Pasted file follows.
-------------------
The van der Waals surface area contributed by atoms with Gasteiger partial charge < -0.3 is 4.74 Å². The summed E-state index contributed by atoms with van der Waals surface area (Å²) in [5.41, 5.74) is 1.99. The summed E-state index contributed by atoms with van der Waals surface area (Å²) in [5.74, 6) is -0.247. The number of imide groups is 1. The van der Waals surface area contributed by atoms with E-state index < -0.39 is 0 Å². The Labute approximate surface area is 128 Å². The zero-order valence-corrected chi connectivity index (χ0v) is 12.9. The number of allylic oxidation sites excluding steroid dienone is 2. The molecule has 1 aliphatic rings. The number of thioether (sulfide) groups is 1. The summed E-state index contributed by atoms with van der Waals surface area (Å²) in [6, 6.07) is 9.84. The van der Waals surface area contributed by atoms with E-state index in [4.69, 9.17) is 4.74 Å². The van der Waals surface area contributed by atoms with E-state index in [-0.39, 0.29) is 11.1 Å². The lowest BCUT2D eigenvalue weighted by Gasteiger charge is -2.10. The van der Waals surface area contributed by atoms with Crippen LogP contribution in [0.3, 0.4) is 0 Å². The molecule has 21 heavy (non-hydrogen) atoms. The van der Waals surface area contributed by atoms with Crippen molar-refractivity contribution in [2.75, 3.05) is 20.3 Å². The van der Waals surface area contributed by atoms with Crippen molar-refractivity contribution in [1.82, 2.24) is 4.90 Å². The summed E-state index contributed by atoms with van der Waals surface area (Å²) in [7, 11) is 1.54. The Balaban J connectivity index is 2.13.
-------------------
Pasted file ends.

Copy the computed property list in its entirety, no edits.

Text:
The van der Waals surface area contributed by atoms with Gasteiger partial charge < -0.3 is 4.74 Å². The summed E-state index contributed by atoms with van der Waals surface area (Å²) in [5.41, 5.74) is 1.99. The summed E-state index contributed by atoms with van der Waals surface area (Å²) in [5.74, 6) is -0.247. The number of imide groups is 1. The van der Waals surface area contributed by atoms with E-state index < -0.39 is 0 Å². The Labute approximate surface area is 128 Å². The zero-order valence-corrected chi connectivity index (χ0v) is 12.9. The number of allylic oxidation sites excluding steroid dienone is 2. The molecule has 1 aliphatic rings. The number of thioether (sulfide) groups is 1. The summed E-state index contributed by atoms with van der Waals surface area (Å²) in [6, 6.07) is 9.84. The van der Waals surface area contributed by atoms with E-state index in [4.69, 9.17) is 4.74 Å². The van der Waals surface area contributed by atoms with E-state index in [-0.39, 0.29) is 11.1 Å². The lowest BCUT2D eigenvalue weighted by Gasteiger charge is -2.10. The van der Waals surface area contributed by atoms with Crippen LogP contribution in [0.3, 0.4) is 0 Å². The molecule has 21 heavy (non-hydrogen) atoms. The van der Waals surface area contributed by atoms with Crippen molar-refractivity contribution in [2.75, 3.05) is 20.3 Å². The van der Waals surface area contributed by atoms with Crippen molar-refractivity contribution in [1.82, 2.24) is 4.90 Å². The summed E-state index contributed by atoms with van der Waals surface area (Å²) in [7, 11) is 1.54. The Balaban J connectivity index is 2.13.